But maybe there’s still room for improvement. Maybe, if you really want the full-service EMT attention, but being the progressive type, you want your fossil fuels to serve more than just one purpose, you could set a carpool network with EMTs who normally ride the bus. I can see it now. You call up an 800 number that leads you to a dispatcher, who tells you the exact bus stop of the closest EMT who’s about to come in for work. The dispatcher alerts the medic, you rendezvous at their location, the EMT gives you one of those magnetic portable sirens like you see on police cars in the movies, and you’re off.

Talk about a win/win scenario. The EMT doesn’t have to ride the bus, so his or her commute would be faster. You get the medical attention you need without having to ride in an ambulance, and whoever is driving you gets to speed like there’s no tomorrow. I’m telling you, everybody wins.

Of course, your average person isn’t a professional driver who knows how to navigate crowded streets at breakneck speeds. And your average medic may not be all that geeked about having to start working before they even get to work, not to mention the fact that without all the ambulance technology, any pre-hospital care they give you would amount to taking a pulse and scanning for bullet holes.

But aside from that, it’s perfect!

As a matter of fact, it may be too good. On second thought, let’s just keep this one between us. Otherwise some hospital administrator will hear about it, and within two years HMOs will start doing this to save money and keep charging us full price.

Life on the Inside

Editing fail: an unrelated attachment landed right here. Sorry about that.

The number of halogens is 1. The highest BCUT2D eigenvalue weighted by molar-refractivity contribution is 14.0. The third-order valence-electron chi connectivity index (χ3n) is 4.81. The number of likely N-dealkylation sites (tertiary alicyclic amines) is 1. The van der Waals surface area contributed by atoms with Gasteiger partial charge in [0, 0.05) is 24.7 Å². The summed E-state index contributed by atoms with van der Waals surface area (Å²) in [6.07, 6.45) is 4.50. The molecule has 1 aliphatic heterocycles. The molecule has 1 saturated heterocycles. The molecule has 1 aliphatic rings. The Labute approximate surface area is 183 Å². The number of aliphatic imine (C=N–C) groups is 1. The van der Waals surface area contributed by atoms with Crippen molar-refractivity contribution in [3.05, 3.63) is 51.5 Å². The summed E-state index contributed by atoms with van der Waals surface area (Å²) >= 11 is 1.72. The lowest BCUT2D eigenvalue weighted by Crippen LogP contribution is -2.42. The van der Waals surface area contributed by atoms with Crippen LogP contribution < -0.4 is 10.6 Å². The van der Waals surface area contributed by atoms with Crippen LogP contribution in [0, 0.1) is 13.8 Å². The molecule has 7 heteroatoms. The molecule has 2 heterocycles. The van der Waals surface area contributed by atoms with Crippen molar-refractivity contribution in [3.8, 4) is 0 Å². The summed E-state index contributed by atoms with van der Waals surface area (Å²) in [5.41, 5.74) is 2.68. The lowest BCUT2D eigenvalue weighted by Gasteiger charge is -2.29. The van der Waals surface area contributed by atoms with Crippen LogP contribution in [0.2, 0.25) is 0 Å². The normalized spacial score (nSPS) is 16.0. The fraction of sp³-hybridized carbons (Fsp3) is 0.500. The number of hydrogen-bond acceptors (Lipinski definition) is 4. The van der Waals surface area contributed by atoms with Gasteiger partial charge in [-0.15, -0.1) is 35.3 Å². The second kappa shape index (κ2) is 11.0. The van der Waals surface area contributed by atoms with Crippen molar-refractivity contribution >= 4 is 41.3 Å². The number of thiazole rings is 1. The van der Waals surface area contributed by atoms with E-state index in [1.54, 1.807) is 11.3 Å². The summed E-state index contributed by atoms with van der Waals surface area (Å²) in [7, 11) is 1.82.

So life in the hospital wasn’t too bad, at least not initially. Thankfully, my incoherent state prevented me from fully realizing what was going on. Holly had to tell me later that IVs were being inserted into my veins, blood was spurting everywhere, and the medical staff were being less than discreet about cleaning it up. In order to help distract me from what she knew would be a traumatic sight for me, Holly said cheerfully,

“They gave you a bracelet with your name on it.”

To which I replied,

“Did they spell my name right?”

Yeah, It’s a good thing I had my priorities in order. Major blood vessels spilling open like the Exxon Valdez? No problem… just don’t put an E at the end of Jelani.

* * *

At one point, I remember getting a good laugh out of my wife and my Dad, who were with me in the ER. It was funny in part because in my brain it was a serious question, one that I had no idea could be funny until it came out my mouth and they both started laughing. I was lying down on a table, IV bags in both arms, and the general mental fogginess that had stymied my earlier attempts at coherent thought gave me a brief reprieve. As it began to occur to me what was happening to me, I asked, to no one in particular,